Coming soon to a vaccine center near you: the Big Boost campaign.
"Please, go and get your booster as soon as possible," Prime Minister Jacinda Ardern said on Wednesday, as the Government made it possible for a million more Kiwis to get a booster shot, narrowing the wait window between our second and booster doses from four months down to three months.
Wellington is in.
"It's the responsible thing to do I suppose," one local told Newshub, while another said they plan to get a booster "as soon as I can".
From Friday, the interval will be reduced, meaning if you got your second dose before November 3, you'll be one of the million Kiwis who become eligible for a booster overnight.
"To reduce the risk of Omicron, we need to get the number of people boosted as high as possible, and before the outbreak really takes off," Ardern said.
It is one of the shortest intervals in the world. The UK and most Australian states shortened their gap in the middle of the Omicron outbreak.
"What's different between us and those other countries that do have a three-month interval, is that we're doing it very early on in an outbreak, whereas they were doing it in response to a really large number of cases," said Director-General of Health Dr Ashley Bloomfield.
Ardern said there is "still time for people to go and get their booster in the coming week and have the benefit of that booster for this outbreak".
It is inevitable that the Omicron outbreak will spread like wildfire. This buys us time, just as keeping border restrictions in place has.
But the Government is under immense pressure over managed isolation and quarantine (MIQ), after the story of pregnant Kiwi journalist Charlotte Bellis went global.
A defensive Chris Hipkins, COVID-19 Response Minister, released a statement which Bellis' lawyer says breached her privacy.
"I don't want to make any comment on that while she is considering her potential legal options. That is her right," Hipkins said on Wednesday, when asked if he would apologise to Bellis.
Bellis on Wednesday night accepted the Government's offer of an MIQ spot but released a statement saying she'd keep fighting because MIQ still presented a systematic issue of pregnant overseas Kiwis locked out of returning to give birth.
"On the flip side, that system has also saved thousands of lives. There have been no easy answers through this period and I think we've all known that they've been very tough calls," Ardern said.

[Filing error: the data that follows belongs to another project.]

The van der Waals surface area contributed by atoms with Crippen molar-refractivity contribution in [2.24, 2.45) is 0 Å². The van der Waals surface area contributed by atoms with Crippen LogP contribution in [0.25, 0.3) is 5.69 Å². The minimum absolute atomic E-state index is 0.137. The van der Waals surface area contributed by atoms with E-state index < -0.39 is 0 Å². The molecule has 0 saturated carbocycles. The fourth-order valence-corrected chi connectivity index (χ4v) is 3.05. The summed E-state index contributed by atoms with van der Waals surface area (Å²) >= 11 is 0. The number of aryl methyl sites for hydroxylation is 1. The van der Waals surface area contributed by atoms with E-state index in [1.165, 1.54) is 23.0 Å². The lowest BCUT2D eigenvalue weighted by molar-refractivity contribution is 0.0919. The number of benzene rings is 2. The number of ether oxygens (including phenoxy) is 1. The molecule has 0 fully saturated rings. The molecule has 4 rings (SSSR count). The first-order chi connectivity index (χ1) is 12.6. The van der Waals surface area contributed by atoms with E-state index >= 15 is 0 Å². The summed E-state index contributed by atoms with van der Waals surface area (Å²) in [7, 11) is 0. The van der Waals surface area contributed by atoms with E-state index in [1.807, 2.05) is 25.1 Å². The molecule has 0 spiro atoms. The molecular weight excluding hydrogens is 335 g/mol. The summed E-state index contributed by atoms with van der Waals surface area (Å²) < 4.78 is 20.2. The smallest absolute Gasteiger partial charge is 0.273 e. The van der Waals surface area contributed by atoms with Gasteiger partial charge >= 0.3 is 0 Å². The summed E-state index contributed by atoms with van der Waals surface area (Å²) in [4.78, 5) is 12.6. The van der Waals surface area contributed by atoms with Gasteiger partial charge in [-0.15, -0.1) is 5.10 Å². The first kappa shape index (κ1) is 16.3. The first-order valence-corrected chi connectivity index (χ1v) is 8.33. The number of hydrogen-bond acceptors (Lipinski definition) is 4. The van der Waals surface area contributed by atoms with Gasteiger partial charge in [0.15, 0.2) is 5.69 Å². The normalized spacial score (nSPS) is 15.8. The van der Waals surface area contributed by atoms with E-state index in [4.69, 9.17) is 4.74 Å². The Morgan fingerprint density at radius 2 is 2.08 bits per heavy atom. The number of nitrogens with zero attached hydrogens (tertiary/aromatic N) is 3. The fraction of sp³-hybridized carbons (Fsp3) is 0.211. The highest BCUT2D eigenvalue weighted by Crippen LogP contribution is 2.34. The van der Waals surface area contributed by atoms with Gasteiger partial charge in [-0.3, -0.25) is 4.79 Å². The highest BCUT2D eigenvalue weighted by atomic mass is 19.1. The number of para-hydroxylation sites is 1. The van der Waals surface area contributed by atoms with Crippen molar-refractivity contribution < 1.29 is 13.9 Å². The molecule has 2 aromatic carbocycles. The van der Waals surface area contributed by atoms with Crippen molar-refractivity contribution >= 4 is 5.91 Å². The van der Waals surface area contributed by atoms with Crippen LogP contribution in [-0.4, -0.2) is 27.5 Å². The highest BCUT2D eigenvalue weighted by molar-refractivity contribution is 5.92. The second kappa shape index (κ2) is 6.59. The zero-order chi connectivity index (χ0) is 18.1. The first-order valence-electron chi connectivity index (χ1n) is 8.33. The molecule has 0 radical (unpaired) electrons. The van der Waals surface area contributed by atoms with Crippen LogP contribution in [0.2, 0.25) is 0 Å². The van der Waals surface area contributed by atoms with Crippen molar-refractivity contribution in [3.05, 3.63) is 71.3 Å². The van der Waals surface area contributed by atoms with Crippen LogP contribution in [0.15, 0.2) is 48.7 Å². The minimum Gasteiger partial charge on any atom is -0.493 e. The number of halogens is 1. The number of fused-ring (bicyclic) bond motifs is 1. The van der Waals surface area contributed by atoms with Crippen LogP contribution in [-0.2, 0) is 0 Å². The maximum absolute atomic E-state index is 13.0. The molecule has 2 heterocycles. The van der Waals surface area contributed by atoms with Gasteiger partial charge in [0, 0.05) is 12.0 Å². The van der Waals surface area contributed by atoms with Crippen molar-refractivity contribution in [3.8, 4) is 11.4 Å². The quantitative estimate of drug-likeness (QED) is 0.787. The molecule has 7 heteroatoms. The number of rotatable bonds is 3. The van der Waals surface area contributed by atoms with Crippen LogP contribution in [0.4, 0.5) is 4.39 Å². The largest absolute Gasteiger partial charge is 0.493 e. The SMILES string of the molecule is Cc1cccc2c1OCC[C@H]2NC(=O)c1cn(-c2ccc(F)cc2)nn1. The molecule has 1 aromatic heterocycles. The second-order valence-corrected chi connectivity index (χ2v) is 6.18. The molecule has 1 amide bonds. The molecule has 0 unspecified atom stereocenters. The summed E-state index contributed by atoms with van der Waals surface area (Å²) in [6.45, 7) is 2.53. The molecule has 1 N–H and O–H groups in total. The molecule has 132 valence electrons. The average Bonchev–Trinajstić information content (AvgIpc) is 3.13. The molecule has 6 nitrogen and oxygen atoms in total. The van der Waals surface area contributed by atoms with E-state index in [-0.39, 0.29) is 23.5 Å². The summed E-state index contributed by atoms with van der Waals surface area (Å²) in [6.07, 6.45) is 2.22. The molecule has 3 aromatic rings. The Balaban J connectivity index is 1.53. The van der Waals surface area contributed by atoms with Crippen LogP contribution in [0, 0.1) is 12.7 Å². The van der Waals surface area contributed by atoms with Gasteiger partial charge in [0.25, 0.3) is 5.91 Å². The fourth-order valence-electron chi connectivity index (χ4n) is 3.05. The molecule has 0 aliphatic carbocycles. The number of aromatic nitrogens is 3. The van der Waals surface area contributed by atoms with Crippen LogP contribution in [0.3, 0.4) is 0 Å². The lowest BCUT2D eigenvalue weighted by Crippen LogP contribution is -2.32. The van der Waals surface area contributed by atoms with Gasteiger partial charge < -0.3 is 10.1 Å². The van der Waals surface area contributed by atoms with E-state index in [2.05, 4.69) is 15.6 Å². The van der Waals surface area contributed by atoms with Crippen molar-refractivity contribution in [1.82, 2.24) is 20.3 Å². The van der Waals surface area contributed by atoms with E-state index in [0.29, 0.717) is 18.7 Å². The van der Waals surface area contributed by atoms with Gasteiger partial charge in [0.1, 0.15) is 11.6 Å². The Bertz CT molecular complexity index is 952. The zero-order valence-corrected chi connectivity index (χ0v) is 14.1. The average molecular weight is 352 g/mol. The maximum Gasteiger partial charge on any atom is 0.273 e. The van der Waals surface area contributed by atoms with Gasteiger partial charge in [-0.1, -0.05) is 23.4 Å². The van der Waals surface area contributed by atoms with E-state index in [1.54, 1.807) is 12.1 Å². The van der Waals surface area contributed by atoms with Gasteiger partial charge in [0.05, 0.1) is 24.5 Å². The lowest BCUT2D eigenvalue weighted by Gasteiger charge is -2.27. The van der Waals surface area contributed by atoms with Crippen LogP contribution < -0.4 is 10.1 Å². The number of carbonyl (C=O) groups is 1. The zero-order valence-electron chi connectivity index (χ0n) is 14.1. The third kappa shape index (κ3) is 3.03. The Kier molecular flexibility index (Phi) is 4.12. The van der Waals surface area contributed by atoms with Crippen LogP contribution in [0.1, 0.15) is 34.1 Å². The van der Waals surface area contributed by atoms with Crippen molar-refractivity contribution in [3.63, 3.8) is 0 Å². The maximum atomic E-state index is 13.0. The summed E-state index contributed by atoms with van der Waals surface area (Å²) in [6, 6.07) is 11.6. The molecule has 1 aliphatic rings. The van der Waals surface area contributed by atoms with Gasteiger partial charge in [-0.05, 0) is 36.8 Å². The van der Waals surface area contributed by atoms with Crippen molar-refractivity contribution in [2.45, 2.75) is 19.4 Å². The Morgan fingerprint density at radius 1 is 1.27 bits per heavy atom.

It's caused havoc and heartbreak in thousands of lives too.
Rikki Sands and his family sold their house in Australia and had booked to fly back on January 17, before the Government pulled back down the Omicron border drawbridge. They have just had an emergency application for MIQ declined too.
"It's just soul-destroying to be honest," Sands told Newshub. "We ticked every box. I've got work lined up in New Zealand waiting for me. We're homeless. I've got a disabled daughter."
The Prime Minister is due to announce on Thursday how the Government plans on opening the border - giving Kiwis abroad a date to look forward to.
"What we have to do is make sure we've got a system that actually says, what's the risk from overseas relative to New Zealand, and how can we balance both?" she said.
The uncertainty is the hardest.
Newshub understands the Government will stick with its end of February promise to allow Kiwis back from Australia with self-isolation rather than the MIQ.
The original plan saw us opening to Kiwis across the rest of the globe about a month after we open up to Australia. It sounds like they might do that more quickly this time with only a couple of weeks behind the Kiwis in Australia.
The Government will also be aware of industries crying out for migrant workers, so keep an ear out for an announcement around getting visa holders in as well as Kiwis.
That date offers hope for Rikki Sands.
"If I knew we had to struggle for three weeks to get home, we can deal with that, but when you're struggling not knowing how long you've got that struggle for."